New Models of Assessment
Our projects on assessment are exploring new ways to capture compelling forms of learning that are missed by current methods of assessment.
Informal learning can provide a host of intuitively compelling experiences. However, many of the cognitive or socio-emotional impacts of informal learning cannot be easily quantified, and most current assessments are a mismatch for the designed intent of these experiences. Filling out a survey or taking a test is not fun.
We are developing and testing new methods of assessment that are fun (hopefully) to complete and that capture whether informal experiences, such as games, after-school programs, and museum experiences, are preparing students for future learning. For youth, we take it that a major goal of informal experiences is to ignite interests and develop experiential knowledge or learning skills that can cash out later when opportunities arise. Our assessments aim to detect whether informal experiences are accomplishing these goals and thereby provide designers and developers a behaviorally-based form of feedback for improvement.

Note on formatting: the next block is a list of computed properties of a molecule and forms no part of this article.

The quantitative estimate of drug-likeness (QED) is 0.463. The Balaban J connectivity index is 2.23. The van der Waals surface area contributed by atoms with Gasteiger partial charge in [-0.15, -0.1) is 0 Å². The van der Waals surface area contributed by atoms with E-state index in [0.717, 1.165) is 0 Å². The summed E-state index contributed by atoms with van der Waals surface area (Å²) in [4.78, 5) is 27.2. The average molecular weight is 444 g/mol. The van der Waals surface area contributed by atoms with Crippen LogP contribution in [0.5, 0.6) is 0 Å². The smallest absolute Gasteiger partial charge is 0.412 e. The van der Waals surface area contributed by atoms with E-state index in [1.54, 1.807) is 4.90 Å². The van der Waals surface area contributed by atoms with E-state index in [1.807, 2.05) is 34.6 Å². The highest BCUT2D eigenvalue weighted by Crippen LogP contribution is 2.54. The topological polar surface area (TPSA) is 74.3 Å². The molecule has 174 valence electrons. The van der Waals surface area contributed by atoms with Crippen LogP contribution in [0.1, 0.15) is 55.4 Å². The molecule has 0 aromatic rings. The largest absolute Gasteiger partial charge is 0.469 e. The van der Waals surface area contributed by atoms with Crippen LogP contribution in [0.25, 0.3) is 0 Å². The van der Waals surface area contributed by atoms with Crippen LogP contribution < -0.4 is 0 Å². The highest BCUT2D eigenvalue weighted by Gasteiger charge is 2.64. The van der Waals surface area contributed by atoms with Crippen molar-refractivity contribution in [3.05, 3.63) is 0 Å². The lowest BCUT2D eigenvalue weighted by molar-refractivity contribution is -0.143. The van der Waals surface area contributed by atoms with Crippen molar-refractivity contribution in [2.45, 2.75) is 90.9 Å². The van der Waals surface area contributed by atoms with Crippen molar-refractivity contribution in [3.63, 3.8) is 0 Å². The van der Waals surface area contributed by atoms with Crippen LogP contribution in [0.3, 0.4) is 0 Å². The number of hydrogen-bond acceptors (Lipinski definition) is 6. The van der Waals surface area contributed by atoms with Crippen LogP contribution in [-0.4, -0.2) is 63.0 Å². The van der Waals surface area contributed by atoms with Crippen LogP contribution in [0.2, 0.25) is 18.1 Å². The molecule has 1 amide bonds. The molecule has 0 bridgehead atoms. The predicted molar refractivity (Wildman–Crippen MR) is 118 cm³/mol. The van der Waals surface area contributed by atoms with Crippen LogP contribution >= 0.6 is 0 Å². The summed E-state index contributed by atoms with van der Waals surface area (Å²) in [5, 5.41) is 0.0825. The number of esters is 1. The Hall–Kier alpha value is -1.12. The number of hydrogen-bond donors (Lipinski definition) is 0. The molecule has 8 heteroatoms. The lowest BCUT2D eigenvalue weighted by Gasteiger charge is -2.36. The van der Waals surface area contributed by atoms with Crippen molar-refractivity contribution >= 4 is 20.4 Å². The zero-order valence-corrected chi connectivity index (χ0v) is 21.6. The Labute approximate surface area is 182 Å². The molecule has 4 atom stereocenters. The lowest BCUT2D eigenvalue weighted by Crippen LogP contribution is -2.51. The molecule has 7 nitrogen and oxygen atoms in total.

- Blair, K.P., Chin, D.B., & Schwartz, D.L. (2019, April). Using choice-based assessment to measure the effects of a summer camp program on persistence. Paper presented at AERA Annual Conference, Toronto, Ontario, Canada.
- Chin, D.B., Conlin, L.D., Blair, K. P. & Schwartz, D.L. (2018, April). Capturing the spark: Using choice-based assessment to measure the impact of making. Poster presented at AERA Annual Conference, New York, NY.
- Conlin, L. & Chin, D.B. (2016, June). Can tinkering prepare students to learn physics concepts? Proceedings of the the 2016 Meeting of the American Society of Engineering Education, New Orleans, LA.
- Conlin, L.D., Chin, D.B., Blair, K.P., Cutumisu, M., & Schwartz, D.L. (2015, June). Guardian angels of our better nature: Finding evidence of the benefits of design thinking. Proceedings of the 2015 Meeting of the American Society of Engineering Education, Seattle, WA. Selected for Best Papers session of the Design in Engineering Education Division.
- Arena, D. A., & Schwartz, D. L. (2013). Experience and explanation: Using videogames to prepare students for formal instruction in statistics. Journal of Science Education and Technology.